Applying Capillary Flow Moving Water Moving Pigments Transferring Pigments Edge darkening To flow outward Remove some water at the boundary

26
**Fluid simulation Edge darkening dry wet 1 M .1 .4 .6 1 .9 M’ .4 .1**

Applying Capillary Flow Moving Water Moving Pigments Transferring Pigments Edge darkening dry wet 1 M .1 .4 .6 1 .9 M’ .4 .1 (1-M’)M

27
**Fluid simulation Main loop Moving Water Moving Pigments**

Applying Capillary Flow Moving Water Moving Pigments Transferring Pigments For each time step

28
**Fluid simulation Moving Pigments**

Applying Capillary Flow Moving Water Moving Pigments Transferring Pigments Moving Pigments To move as specified by the velocity field u,v

29
**Fluid simulation Moving Pigments**

Applying Capillary Flow Moving Water Moving Pigments Transferring Pigments Moving Pigments To move as specified by the velocity field u,v

30
**Fluid simulation Main loop Moving Water Moving Pigments**

Applying Capillary Flow Moving Water Moving Pigments Transferring Pigments For each time step

31
**Fluid simulation Transferring Pigments Adsorption and desorption**

Applying Capillary Flow Moving Water Moving Pigments Transferring Pigments Transferring Pigments Adsorption and desorption Adsorption Desorption

32
**Fluid simulation Main loop Moving Water Moving Pigments**

Applying Capillary Flow Moving Water Moving Pigments Transferring Pigments For each time step

33
**Fluid simulation Backruns Diffusing water through the capillary layer**

Applying Capillary Flow Moving Water Moving Pigments Transferring Pigments Backruns Diffusing water through the capillary layer Spreading slowly into a drying region Transfer water to its dryer neighbors until they are saturated

34
**Fluid simulation Drybrush effect**

By excluding any lower pixel than threshold

35
**Rendering Optical properties of pigments**

Optical composition – subtractive color mixing

36
**Rendering S K Optical properties of pigments Kubelka-Munk (KM) Model**

To compute Reflectance R and Transmittance T using K and S backscattered S unit length absorbed K

37
Rendering Optical properties of pigments Kubelka-Munk (KM) Model

38
**Rendering Optical properties of pigments Kubelka-Munk (KM) Model**

For multiple layers

39
**Rendering Optical properties of pigments We need S and K values**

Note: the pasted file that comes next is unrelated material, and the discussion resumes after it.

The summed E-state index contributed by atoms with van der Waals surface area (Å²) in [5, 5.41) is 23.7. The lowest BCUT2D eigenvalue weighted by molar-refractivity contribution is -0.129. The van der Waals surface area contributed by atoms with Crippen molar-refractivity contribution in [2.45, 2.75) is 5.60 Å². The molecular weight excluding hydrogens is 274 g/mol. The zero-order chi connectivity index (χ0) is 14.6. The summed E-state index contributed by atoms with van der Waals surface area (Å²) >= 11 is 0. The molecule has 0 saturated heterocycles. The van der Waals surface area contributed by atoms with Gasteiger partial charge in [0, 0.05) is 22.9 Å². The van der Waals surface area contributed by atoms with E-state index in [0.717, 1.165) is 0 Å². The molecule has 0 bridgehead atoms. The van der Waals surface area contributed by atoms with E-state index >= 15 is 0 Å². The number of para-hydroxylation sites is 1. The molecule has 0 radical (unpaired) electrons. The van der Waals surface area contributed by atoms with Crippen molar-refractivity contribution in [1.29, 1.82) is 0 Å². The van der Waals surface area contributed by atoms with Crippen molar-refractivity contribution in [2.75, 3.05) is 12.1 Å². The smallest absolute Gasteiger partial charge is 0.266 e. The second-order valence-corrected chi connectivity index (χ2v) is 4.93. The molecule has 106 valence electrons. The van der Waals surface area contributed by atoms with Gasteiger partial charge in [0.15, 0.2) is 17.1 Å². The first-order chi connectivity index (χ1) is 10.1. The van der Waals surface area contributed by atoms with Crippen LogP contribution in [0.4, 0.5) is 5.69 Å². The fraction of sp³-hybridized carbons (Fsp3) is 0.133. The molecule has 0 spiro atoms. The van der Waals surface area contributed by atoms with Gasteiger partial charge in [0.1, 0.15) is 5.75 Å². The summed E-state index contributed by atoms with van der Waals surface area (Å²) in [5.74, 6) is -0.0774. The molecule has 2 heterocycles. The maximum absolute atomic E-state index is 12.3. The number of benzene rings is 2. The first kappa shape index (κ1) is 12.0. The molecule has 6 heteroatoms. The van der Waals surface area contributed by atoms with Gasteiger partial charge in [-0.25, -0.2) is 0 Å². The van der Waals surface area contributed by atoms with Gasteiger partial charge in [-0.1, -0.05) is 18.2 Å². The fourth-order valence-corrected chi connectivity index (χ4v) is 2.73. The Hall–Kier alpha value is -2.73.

Kubelka-Munk (KM) Model We need S and K values Make user choose them intuitively

40
Rendering Optical properties of pigments User selects Rw and Rb

41
Rendering Optical properties of pigments User selects Rw and Rb

42
**Applications 1. Interactive painting with watercolors**

2. Automatic image “watercolorization” 3. Non-photorealistic rendering of 3D models

43
Applications 1. Interactive painting with watercolors

44
**Applications 2. Automatic image “watercolorization” Color separation**

Brushstroke Planning

45
**Applications 2. Automatic image “watercolorization” Color separation**

Determine the thickness of each pigment by brute-force search for all color combinations

46
**Applications 2. Automatic image “watercolorization”**

Brushstroke planning

47
**Applications 3. Non-photorealistic rendering of 3D models**

Using “photorealistic” scene of 3D model

48
Results

49
Results

50
Results

51
Results

52
**Conclusion Various artistic effects of watercolor Application**

Water and pigment simulation Pigment Rendering Application Interactive system Automatic “watercolorization” of 2D and 3D

53
**Further work Other effects Automatic rendering Generalization**

Spattering and drybrush Automatic rendering Applying automatic recognition Generalization Integration of Wet-in-wet and backruns Animation issues Reducing temporal artifacts

Similar presentations

OK

CSE 872 Dr. Charles B. Owen Advanced Computer Graphics1 Water Computational Fluid Dynamics Volumes Lagrangian vs. Eulerian modelling Navier-Stokes equations.

CSE 872 Dr. Charles B. Owen Advanced Computer Graphics1 Water Computational Fluid Dynamics Volumes Lagrangian vs. Eulerian modelling Navier-Stokes equations.

© 2018 SlidePlayer.com Inc.

All rights reserved.

Ads by Google

Ppt on elements of a story Ppt on role of foreign institutional investment in india Ppt on marketing management Ppt on open access Ppt on index numbers meaning A ppt on loch ness monster found Ppt on pricing policy to maximize Ppt on movie 300 Ppt on cross-sectional study psychology Ppt on guru granth sahib